You may not have realized it, but the entire Republican National Convention was actually a literary plot to get J.D. Salinger, who hasn't published anything in Sarah Palin's lifetime, to come out of retirement.
Yes, I know Salinger is almost 90, and for all I know his brain has turned to Cream of Wheat. But how could the author of the Catcher in the Rye resist the opportunity for the perfect sequel, the Levi Johnston story, told in the first person? Just think of it! You are an average, loutish, scraggly bearded, indifferent, 17-year-old student.
You sullenly and defiantly define yourself as a "fuckin' redneck," and put it out there on MySpace, for all the world to see. Your hobbies are "kickin' ass and playing hockey." Your career prospects are not so hot; you've already got a criminal record. But you do have a pretty hot girlfriend, who is none too bright herself, but has warm spaniel eyes and adores you. You get it up her, but aren't careful enough. She's knocked up. She doesn't believe in abortion, and what's worse, her mother is the goddamn governor!
Game over! Life over! Whaddafuck do you do now? And then, in a blinding flash, you are transformed into a national hero of the culture wars! There you are, on the front page of The New York Times, a paper you never heard of but which they say is very important, being welcomed to the convention by the presidential nominee himself, a man who was pretty old when you were born!
There you are, sitting clutching the hand of the divine, gum-chewing Bristol, who's wearing a too-tight dress intended to emphasize her pregnancy, with millions staring at you both on national network TV!
Admit it, something is happening here, and you don't know what it is, do you, Mr. Johnston? You are indeed the quintessential, and quintessentially clueless ... Catcher in the Wry. That reverie made me happy for an hour, till I realized that I wasn't in an opium dream, or an early Woody Allen movie. What it was instead was a highly dangerous insult.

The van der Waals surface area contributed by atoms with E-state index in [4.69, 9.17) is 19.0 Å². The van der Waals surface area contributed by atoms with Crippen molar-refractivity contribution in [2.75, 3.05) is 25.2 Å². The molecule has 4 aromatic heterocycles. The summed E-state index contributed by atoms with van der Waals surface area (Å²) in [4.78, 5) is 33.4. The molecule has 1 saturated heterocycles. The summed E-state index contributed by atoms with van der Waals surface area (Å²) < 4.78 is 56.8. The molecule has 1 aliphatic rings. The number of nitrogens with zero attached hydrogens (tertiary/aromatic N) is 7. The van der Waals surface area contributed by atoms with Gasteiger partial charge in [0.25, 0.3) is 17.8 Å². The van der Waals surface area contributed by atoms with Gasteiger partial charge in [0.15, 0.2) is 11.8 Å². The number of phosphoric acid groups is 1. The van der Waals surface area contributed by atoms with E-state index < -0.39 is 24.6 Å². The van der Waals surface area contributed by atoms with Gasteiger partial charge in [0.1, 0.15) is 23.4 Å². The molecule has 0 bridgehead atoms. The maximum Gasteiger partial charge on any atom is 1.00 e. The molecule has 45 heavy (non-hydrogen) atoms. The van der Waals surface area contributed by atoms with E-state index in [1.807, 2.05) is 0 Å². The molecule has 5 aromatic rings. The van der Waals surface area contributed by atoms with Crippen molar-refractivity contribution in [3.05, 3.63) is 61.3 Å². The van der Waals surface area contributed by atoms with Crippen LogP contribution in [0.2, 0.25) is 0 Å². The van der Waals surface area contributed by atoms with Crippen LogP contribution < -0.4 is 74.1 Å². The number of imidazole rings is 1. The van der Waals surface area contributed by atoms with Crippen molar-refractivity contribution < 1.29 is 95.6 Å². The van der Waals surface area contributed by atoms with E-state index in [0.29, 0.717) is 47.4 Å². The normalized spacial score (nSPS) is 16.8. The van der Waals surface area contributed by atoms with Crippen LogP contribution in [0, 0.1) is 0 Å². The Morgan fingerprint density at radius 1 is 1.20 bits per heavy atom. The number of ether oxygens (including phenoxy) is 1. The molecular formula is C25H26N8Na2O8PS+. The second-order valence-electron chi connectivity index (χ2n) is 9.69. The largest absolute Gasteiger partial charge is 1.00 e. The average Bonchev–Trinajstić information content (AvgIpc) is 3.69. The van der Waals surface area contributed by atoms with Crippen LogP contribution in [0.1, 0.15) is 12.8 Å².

The Republicans and John McCain insulted — not necessarily in this order — our intelligence, this nation and the world. He may have insulted women, worst of all.
With that one single stroke, John McCain proved that he is not fit to be our president. It is the most important and most powerful job in the world, carrying with it the possibility of blowing up the planet — and the demand that you find a way not to.
You have to make life-and-death decisions, have a clear philosophy of where you want to take the economy, have the seasoning to deal with leaders from altogether different cultures. Sarah Palin is simply not ready to be president.
Frankly, I believe she is wrong — dangerously wrong — on virtually every issue, from the environment to wanting to teach creationism in school.
Yet, I would say that if I agreed with her on every thing.
We need to look at the cold, blunt truth: This woman was mayor for six years of a town that had 5,000 people, and where an administrator did most of the actual work of running things. Then, a year and a half ago, she became governor of Alaska. This is a state that has a lot of area, but half the population of Oakland County. L. Brooks Patterson is more qualified to be president.
What her selection says is that John McCain has no grip on reality, and that he cynically sees all women as interchangeable vaginas, something we should have known.
Was wanting a woman on the ticket an acceptable political maneuver? Absolutely, and I can think of two who are far more qualified, both of them Republican U.S. senators from Maine.